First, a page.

What is no-par stock?
The term refers to shares of common stock that are issued with no-par (or face) value. This was once important, but nowadays it's very common for companies to issue capital stock with no-par value because the prices of stocks vary constantly.
Where have you heard about no-par stock?
These days, most shares are issued either with no face value or a very low par value such as $0.01 per share, so the term and practice are both widely known in the 21st century stock market.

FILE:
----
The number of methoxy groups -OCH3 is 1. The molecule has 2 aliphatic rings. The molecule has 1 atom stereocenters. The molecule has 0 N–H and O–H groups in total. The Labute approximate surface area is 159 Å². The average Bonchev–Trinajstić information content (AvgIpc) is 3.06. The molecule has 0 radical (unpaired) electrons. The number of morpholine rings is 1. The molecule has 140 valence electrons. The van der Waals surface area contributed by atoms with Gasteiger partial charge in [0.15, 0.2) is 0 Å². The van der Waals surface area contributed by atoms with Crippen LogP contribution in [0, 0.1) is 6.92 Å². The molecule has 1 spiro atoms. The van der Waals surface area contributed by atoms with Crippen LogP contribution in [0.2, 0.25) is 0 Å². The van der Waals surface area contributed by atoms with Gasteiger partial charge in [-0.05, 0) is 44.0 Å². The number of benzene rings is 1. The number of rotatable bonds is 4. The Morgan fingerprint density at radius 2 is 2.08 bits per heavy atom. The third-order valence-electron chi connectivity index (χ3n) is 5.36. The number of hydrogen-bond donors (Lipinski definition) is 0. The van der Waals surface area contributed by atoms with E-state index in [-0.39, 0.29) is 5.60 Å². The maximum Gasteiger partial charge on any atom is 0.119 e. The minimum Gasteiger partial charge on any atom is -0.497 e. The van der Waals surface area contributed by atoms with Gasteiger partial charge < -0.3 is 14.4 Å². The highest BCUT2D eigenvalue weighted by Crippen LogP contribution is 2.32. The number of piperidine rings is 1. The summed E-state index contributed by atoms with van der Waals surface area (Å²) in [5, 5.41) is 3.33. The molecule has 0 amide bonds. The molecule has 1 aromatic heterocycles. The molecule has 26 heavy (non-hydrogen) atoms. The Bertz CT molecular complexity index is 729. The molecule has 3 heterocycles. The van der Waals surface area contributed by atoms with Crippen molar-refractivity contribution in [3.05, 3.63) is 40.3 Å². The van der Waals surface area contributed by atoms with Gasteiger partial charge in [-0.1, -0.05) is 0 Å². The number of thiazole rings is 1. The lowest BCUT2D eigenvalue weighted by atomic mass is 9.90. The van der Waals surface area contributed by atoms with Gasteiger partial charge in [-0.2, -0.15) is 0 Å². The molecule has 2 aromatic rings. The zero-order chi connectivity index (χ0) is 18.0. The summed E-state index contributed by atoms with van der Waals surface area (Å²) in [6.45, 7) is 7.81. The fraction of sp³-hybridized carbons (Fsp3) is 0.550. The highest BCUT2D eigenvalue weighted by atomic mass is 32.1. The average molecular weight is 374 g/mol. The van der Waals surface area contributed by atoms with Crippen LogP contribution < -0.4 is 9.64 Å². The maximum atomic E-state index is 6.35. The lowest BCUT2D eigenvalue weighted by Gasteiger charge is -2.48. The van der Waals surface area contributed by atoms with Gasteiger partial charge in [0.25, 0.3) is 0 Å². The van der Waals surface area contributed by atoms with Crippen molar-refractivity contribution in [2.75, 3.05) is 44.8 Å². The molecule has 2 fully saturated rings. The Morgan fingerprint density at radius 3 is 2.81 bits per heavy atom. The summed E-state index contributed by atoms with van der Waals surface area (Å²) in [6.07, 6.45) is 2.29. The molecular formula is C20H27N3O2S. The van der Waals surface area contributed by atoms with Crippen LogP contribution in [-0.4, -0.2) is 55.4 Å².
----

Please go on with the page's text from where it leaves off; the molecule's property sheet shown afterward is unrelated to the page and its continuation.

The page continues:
What you need to know about no-par stock.
No-par stock prices are determined by what investors are prepared to pay for them in the market. Companies that issue no-par stock have flexibility in setting higher prices for public offerings, and have less liability to shareholders if their stock plunges dramatically.
As it's well known that stock markets and individual stock prices go up and down, investors don't usually view a par or face value as being necessary before they purchase a particular investment. So a no-par stock's sale price is determined by the principles of supply and demand, without being misrepresented by an artificially fixed face value.